With only 67 minutes at their disposal, the filmmakers waste no time in setting the movie up. A fat man in a fez (George Zucco, from The Mad Ghoul and House of Frankenstein) sneaks into a large, dilapidated, Egyptian-looking edifice in the middle of the desert, and then goes downstairs to meet with a frail old man. This wheezing geezer is the current high priest of Karnack (which the screenwriter thinks is a deity, rather than a place), latest in a long line of men who have preserved the religion and occult knowledge of the ancient Egyptians in secret, using this undiscovered temple as their base of operations. The priest is dying, and he has summoned the fat man to take his place at the head of the cult. In so doing, the priest passes on his most closely guarded secret, that the temple was built inside the 3000-year-old tomb of the princess Anankha, who remains, with all her treasures, within its walls. It is to guard her otherwise undisturbed grave that the priests of Karnack have carried on the old ways over the centuries, a task in which they have enjoyed a most striking success. But in case the tomb should ever be discovered by outsiders, the priesthood has a secret weapon at its disposal to deal with whomever might come snooping around. In an unmarked grave only a few hundred yards away lies the mummy of Prince Kharis (B-western star Tom Tyler, in his only foray into the horror genre), Anankha’s lover, who was buried alive for the sacrilege of stealing a chest of magical tanna leaves from the neighborhood temple of Isis. The tea-like fluid brewed from these leaves has the power to raise the dead, and it was for this purpose that Kharis committed his crime-- he wanted to bring Anankha back to life. The tanna plant is now extinct, so the stolen leaves, which were buried with Kharis, are the only ones of their kind in the world. The priests of Karnack have been keeping Kharis in a state of suspended animation by dosing him with the brew of three leaves each night of the full moon. If Anankha’s grave is ever threatened with violation, the brew of nine leaves will bring the mummy to murderous life for use as a weapon against the interlopers. But, or so says the high priest, no more than nine leaves must ever be brewed at a time for the mummy, or he will become uncontrollable, and turn on his masters. Having revealed all this, the high priest dies, surrendering his office to the fat man.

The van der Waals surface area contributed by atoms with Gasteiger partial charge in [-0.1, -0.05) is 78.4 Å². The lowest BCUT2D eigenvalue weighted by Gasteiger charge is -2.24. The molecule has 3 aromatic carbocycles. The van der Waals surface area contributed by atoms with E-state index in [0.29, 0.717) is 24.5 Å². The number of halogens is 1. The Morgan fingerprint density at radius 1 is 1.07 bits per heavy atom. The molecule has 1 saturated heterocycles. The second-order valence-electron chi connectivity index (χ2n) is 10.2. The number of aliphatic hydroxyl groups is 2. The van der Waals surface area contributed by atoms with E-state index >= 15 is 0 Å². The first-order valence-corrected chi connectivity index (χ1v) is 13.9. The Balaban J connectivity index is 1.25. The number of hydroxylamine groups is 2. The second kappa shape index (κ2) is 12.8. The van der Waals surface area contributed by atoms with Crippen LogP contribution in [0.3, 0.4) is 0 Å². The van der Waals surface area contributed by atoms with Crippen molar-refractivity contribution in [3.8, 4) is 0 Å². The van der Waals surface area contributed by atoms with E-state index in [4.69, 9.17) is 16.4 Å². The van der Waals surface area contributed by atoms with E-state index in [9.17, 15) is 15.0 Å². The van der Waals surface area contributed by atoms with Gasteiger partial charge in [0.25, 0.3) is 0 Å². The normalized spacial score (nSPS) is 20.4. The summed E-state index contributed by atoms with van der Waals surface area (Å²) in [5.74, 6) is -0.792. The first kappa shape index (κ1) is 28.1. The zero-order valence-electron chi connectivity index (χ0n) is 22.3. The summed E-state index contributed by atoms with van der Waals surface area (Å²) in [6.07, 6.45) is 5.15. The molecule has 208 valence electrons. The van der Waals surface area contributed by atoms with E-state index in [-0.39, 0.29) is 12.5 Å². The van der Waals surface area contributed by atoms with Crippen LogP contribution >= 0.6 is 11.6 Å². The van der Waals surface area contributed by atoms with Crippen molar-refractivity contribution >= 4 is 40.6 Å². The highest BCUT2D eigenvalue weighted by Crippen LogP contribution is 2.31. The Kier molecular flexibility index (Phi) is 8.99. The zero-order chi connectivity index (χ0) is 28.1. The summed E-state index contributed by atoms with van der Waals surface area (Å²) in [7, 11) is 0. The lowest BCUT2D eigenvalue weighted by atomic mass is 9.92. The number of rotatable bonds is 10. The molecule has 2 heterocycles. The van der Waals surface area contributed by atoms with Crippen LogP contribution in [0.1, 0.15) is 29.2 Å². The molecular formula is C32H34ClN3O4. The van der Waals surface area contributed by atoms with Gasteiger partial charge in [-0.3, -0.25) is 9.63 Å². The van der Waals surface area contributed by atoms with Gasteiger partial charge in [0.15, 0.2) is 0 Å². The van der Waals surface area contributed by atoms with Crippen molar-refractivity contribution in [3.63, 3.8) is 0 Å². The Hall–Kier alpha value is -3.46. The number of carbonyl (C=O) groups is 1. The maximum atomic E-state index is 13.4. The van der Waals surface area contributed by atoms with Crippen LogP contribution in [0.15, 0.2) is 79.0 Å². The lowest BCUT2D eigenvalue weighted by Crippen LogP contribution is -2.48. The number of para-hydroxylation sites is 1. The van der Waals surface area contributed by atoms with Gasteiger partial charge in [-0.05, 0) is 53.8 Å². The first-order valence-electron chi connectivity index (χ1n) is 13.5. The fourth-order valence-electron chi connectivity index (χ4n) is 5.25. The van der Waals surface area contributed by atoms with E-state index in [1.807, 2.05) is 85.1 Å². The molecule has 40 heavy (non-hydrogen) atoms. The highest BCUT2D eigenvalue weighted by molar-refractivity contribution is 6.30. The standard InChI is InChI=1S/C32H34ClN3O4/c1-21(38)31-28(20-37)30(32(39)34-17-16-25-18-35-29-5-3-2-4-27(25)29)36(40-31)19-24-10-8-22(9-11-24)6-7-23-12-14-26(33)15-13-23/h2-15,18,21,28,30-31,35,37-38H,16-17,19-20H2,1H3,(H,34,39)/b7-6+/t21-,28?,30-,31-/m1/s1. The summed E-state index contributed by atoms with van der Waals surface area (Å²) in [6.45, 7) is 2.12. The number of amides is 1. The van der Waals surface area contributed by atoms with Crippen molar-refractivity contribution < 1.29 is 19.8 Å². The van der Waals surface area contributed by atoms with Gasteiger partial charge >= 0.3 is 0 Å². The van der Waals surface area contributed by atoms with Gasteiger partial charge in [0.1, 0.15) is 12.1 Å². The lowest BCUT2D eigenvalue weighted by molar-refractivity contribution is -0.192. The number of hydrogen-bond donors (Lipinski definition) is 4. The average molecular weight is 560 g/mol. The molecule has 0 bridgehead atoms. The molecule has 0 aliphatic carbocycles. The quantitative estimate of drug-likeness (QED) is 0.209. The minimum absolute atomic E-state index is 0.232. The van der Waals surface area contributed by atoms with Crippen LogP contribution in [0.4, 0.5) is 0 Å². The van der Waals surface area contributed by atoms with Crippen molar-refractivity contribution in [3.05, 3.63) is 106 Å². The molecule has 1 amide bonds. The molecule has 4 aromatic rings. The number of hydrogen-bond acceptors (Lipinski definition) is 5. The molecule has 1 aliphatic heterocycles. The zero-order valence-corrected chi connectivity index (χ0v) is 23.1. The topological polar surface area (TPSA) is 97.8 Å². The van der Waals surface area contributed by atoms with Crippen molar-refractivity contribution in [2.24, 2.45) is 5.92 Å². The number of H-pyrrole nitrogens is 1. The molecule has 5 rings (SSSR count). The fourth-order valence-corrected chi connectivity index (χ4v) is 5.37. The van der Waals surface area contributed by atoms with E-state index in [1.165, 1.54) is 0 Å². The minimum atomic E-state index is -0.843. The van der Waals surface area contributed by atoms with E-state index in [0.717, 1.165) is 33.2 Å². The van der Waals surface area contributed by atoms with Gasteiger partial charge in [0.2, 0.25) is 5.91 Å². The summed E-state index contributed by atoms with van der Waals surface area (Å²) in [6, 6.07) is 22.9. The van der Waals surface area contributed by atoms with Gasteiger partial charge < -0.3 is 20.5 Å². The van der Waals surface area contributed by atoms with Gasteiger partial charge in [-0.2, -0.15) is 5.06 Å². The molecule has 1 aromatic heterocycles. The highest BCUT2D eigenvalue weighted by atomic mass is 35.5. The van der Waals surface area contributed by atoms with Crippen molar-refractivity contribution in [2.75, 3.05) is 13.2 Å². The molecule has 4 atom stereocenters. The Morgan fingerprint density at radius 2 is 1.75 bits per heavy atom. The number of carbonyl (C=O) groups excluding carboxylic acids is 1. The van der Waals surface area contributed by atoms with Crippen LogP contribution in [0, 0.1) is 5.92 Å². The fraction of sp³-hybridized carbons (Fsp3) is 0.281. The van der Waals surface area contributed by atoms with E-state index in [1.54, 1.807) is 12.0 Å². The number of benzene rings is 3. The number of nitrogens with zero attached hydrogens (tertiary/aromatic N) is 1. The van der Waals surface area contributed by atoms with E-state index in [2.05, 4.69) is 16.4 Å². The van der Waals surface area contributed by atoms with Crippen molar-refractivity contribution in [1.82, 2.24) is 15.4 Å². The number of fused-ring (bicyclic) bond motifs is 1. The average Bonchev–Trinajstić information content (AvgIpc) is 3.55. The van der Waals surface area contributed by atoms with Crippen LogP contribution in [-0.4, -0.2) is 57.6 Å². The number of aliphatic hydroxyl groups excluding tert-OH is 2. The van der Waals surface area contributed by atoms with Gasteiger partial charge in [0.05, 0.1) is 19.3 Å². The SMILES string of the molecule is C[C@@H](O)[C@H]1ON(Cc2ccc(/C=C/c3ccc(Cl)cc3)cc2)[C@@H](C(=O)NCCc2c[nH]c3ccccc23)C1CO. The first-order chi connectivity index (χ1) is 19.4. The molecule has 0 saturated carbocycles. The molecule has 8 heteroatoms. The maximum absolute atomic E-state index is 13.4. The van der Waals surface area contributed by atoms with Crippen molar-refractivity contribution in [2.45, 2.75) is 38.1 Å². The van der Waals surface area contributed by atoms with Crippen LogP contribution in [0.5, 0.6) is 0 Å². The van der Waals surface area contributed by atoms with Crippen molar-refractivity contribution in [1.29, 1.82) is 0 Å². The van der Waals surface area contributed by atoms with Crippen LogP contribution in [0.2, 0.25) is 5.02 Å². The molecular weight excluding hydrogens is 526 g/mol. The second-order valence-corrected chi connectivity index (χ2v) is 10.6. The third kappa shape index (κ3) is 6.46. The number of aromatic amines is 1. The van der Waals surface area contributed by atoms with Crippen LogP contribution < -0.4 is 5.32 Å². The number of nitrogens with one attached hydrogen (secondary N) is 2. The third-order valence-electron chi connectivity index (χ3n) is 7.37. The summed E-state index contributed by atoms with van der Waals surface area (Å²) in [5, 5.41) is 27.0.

Meanwhile, a young American archaeologist named Steve Banning (Dick Foran, of The Atomic Submarine and Horror Island) is in Cairo with his bumbling sidekick Babe Jenson (Wallace Ford, from Freaks and The Ape Man). Babe, in case you couldn’t tell from his name, is the dreaded comic relief-- basically, he’s a poor man’s Lou Costello, his clowning reigned in very slightly by the fact that this is supposed to be a horror movie. Banning and Jenson are almost broke, and their expedition to Egypt has thus far turned up nothing of value, either scientifically or financially speaking. But their luck seems to change when Banning spots an ancient urn in the bazaar, whose inscription claims to point the way to the lost tomb of Anankha. Banning spends most of their remaining money to purchase the urn, and then takes it to the museum to show it to his superiors, Dr. Petrie (Charles Trowbridge, from Valley of the Zombies and the serial The Mysterious Dr. Satan) and Dr. Andoheb. Petrie is most impressed by Banning’s unexpected find, but Andoheb is not, tactlessly dismissing the urn as a forgery. But Andoheb is clearly not to be trusted because-- that’s right-- he’s the fat man from the opening scene! Andoheb tries his damnedest to stop Banning from going to look for Anankha’s grave, refusing to fund the expedition and abusively condemning the whole enterprise as spawned from the foolhardiness of youth and inexperience. But Banning is not a man to be intimidated in this way, and Petrie, for his part, agrees with him that the urn is probably authentic. So Banning and Petrie decide to go looking for the tomb on their own; all they need is a way to pay for the dig.